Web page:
I have been going round in circles with this question for days - which is the best PHP framework to use to create a RESTful Web service?

I've trawled the web for info and have come across three main factors that are important:

  • must have REST architecture built into the framework
  • must be a stable application
  • must be full featured

It may be that what I want does not exists, but I wanted to check with the community to see of I had missed something.

Currently the three contenders are:


Is a very stable framework with a large community and plenty of features and 'extensions'. Issue is that it's not RESTful. I have found a RESTful controller but there are a few things that I don't like about it. Mainly that it does not seem to correctly use the HTTP methods as per the RESTful architecture definition. I think this stems from restrictions in the CodeIgniter core though.


Again, seems like a large community and is stable with plenty of features, but not RESTful.


A framework that is RESTful straight out of the box, and it has a good amount of features. The issue is that this is a relatively new framework so lacks stability.

Other frameworks I've considered:

Zend - from what I've read, avoid unless writing Enterprise software.

Recess - RESTful, but seems very inactive and under used.


In the end I went for Laravel. Can't recommend it enough! I had a RESTful API up and running in a week and also a simple web client. Amazing framework.


Zend Framework is the obvious choice, it's the more well designed, mature and stable of the frameworks you list, and perfectly suitable for RESTful applications. That said and although I've build numerous apps with it and not just "Enterprise" applications, it's notoriously hard to get the hang of and it might just not be your cup of tea. There was a significant effort to simplify it recently, but had I not been an early adopter I'd probably stay far away from it.

CodeIgniter, a framework I've used extensively, isn't really a good choice. As you've already noticed it doesn't offer a RESTful architecture out of the box, and you are quite right in assuming that the design of the core makes any custom RESTful design a bit tedious (the lack of a HTTP Request class comes to mind). It's not impossible, far from it, but CodeIgniter's main attraction, its ease of use, becomes a lot less attractive when you have to write tons of custom code to do relatively simple things that most other frameworks support out of the box.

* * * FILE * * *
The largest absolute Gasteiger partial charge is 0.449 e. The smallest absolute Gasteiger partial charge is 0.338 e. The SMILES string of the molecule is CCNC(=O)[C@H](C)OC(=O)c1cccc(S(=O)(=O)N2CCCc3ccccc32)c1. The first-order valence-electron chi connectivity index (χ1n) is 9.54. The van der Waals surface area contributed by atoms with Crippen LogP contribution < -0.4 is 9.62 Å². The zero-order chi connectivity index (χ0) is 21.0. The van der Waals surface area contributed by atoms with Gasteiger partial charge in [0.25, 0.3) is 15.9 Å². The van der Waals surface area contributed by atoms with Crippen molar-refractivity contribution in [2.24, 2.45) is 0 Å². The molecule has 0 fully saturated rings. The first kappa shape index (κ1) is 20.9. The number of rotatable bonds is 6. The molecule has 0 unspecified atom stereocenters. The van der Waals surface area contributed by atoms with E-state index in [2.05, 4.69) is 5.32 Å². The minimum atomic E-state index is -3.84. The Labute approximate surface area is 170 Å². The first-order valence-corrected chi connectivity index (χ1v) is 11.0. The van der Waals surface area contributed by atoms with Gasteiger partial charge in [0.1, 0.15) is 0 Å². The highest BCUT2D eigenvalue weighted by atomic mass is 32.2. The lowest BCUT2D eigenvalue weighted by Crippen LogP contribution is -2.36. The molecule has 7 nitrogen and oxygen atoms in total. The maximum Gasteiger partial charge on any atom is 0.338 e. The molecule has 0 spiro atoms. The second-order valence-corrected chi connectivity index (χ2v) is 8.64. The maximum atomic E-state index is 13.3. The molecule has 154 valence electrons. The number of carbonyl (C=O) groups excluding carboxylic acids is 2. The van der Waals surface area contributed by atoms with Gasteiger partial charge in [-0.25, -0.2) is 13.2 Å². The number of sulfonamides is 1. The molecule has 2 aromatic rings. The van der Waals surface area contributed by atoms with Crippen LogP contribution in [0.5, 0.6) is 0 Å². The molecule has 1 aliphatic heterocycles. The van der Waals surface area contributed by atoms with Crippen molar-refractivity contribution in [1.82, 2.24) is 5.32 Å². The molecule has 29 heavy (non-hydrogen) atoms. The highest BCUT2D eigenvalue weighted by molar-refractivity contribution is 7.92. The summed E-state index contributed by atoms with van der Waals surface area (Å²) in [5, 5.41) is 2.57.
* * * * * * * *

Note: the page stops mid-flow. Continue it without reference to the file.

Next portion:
Which brings us to Laravel, the newest addition to the endless list of PHP frameworks. I must admit I haven't used it extensively, but from what I've seen so far stability is not an issue. It's a bit idiomatic, but it does provide REST out of the box and Eloquent, its ORM, is awesome. I went with Laravel from my latest application, that has some RESTful components, moving on from my usual Zend Framework + Doctrine combo, but this is my first non throwaway application with the framework and I'm still not 100% comfortable with it.

If you feel Zend Framework is too much for you, Laravel certainly seems like a worthy contender. If you don't want to invest in a relatively new project then there's another option that you missed in your research, Symfony. It sits somewhere between Zend Framework and CodeIgniter when it comes to learning curve, and it's as stable as it gets. The FOSRestBundle offers a simple but complete REST API basis for Symfony, and it might just be exactly what you are looking for.

At the end of the day, it's completely up to you and it's not a decision you can take lightly. Its framework imposes architectural choices that you'll have to live with for as long as you are using it, and for comparably mature frameworks more often than not it boils down to personal preference.

Good luck ;)

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  • Thanks for the detailed response. I guess I need to look at the primary requirement here, which is RESTful. I may give Laravel a go and see how far I get. – Gaz_Edge Jan 9 '13 at 23:12
  • @Gaz_Edge When I'm evaluating a framework, I usually do a mini project during the weekend to get a general feeling of it. Laravel is a good option, but if you have the time you should also give Symfony a chance. – yannis Jan 9 '13 at 23:25
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    wow, -2 for your answer! No sure why. Maybe the people who down voted can provide a better answer? – Gaz_Edge Jan 10 '13 at 9:45
  • I would like to hear from the down-voters too!! – Songo Jan 10 '13 at 12:14

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